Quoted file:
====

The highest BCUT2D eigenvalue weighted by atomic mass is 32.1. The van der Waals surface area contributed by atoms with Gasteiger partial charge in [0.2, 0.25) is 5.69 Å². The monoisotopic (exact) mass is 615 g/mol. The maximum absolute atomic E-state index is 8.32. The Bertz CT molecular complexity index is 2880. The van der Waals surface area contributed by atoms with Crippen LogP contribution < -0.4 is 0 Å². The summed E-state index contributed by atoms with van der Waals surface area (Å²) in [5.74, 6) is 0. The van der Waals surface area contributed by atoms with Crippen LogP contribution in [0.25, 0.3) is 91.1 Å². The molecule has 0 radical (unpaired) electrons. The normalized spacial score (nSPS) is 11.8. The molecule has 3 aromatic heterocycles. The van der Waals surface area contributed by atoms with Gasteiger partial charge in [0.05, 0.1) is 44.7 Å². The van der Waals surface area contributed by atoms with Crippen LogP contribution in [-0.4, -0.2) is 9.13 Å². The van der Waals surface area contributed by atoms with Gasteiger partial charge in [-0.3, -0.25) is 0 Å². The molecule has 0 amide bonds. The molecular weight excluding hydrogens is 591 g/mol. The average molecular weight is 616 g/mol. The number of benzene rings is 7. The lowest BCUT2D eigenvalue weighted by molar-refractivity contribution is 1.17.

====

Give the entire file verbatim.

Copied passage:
The highest BCUT2D eigenvalue weighted by atomic mass is 32.1. The van der Waals surface area contributed by atoms with Gasteiger partial charge in [0.2, 0.25) is 5.69 Å². The monoisotopic (exact) mass is 615 g/mol. The maximum absolute atomic E-state index is 8.32. The Bertz CT molecular complexity index is 2880. The van der Waals surface area contributed by atoms with Crippen LogP contribution < -0.4 is 0 Å². The summed E-state index contributed by atoms with van der Waals surface area (Å²) in [5.74, 6) is 0. The van der Waals surface area contributed by atoms with Crippen LogP contribution in [0.25, 0.3) is 91.1 Å². The molecule has 0 radical (unpaired) electrons. The normalized spacial score (nSPS) is 11.8. The molecule has 3 aromatic heterocycles. The van der Waals surface area contributed by atoms with Gasteiger partial charge in [0.05, 0.1) is 44.7 Å². The van der Waals surface area contributed by atoms with Crippen LogP contribution in [-0.4, -0.2) is 9.13 Å². The van der Waals surface area contributed by atoms with Gasteiger partial charge in [-0.3, -0.25) is 0 Å². The molecule has 0 amide bonds. The molecular weight excluding hydrogens is 591 g/mol. The average molecular weight is 616 g/mol. The number of benzene rings is 7. The lowest BCUT2D eigenvalue weighted by molar-refractivity contribution is 1.17.